Weeds naturally infected by beet curly top geminivirus
Studies were carried out in the San Joaquin Valley in California (US), on the incidence of beet curly top geminivirus (EU annex II/A1) in weeds, from May 1993 to February 1995. A dot-blot hybridization technique was used to detect the virus. Results showed that the virus could be found in 14 different plant families (Amaranthaceae, Asteraceae, Boraginaceae, Brassicaceae, Chenopodiaceae, Convolvulaceae, Euphorbiaceae, Fabaceae, Geraniaceae, Malvaceae, Onagraceae, Polemoniaceae, Solanaceae, Zygophyllaceae). Beet curly top geminivirus has been found for the first time in Ambrosia acanthicarpa, Helianthus annuus, Epilobium ciliatum, Amsinckia menziesii, Tribulus terrestris and a Gilia sp. Naturally infected weeds generally showed no symptoms. Infection rates of weeds varied from 2 to 11 %, and are lower than in sugar beet or tomatoe. The collection of infected plants throughout the year suggests that the virus can overwinter in plants and does not need to be reintroduced by vectors (Circulifer tenellus) each year in this region.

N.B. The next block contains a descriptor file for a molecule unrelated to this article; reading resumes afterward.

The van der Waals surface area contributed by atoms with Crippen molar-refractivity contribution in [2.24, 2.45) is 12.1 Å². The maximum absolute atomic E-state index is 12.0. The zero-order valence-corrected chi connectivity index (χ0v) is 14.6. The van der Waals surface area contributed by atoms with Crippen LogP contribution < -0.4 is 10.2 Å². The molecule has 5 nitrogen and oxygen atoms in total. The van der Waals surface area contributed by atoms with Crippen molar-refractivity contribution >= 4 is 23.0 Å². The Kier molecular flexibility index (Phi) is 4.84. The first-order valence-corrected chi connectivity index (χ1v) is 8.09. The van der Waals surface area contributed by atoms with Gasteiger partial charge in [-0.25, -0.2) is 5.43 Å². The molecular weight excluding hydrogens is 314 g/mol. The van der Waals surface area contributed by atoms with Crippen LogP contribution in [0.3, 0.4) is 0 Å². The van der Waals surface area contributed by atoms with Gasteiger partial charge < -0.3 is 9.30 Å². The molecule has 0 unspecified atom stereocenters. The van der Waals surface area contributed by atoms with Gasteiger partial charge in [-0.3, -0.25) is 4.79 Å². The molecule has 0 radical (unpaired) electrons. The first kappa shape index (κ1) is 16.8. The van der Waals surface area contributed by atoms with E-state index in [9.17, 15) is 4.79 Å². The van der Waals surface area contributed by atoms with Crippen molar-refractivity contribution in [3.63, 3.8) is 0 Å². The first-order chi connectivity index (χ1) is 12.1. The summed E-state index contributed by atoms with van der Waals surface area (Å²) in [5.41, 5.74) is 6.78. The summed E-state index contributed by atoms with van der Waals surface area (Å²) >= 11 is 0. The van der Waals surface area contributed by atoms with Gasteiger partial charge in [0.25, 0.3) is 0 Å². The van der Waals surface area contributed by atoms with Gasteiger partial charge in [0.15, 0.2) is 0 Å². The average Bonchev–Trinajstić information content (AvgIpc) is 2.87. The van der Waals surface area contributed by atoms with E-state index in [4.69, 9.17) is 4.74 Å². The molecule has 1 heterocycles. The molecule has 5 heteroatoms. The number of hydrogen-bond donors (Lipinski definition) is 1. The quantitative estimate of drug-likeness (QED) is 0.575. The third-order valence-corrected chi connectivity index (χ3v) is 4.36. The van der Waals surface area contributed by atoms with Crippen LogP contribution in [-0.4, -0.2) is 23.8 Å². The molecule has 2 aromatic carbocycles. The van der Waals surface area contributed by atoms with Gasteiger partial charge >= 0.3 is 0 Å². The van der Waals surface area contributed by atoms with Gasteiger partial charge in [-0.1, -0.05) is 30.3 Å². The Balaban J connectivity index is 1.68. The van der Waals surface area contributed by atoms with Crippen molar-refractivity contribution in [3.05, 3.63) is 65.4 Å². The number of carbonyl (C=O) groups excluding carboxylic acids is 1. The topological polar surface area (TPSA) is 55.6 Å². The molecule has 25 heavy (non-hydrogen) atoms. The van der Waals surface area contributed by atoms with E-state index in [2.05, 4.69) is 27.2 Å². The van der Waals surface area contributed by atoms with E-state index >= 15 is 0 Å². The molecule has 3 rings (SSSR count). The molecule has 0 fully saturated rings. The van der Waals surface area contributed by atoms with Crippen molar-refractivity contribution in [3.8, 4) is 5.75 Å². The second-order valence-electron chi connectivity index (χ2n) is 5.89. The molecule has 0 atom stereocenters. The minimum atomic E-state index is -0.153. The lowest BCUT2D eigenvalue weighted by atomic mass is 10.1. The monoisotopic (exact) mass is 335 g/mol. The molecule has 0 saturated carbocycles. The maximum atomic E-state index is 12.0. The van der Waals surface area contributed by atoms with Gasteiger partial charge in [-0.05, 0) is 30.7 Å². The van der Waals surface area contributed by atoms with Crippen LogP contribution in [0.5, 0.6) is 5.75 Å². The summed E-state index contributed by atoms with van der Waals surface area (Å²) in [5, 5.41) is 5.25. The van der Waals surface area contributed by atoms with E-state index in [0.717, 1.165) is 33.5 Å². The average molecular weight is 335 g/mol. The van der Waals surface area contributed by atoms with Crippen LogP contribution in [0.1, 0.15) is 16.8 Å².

Creamer, R.; Luque-Williams, M.; Howo, M. (1996) Epidemiology and incidence of beet curly top geminivirus in naturally infected weed hosts.
Plant Disease, 80(5), 533-535.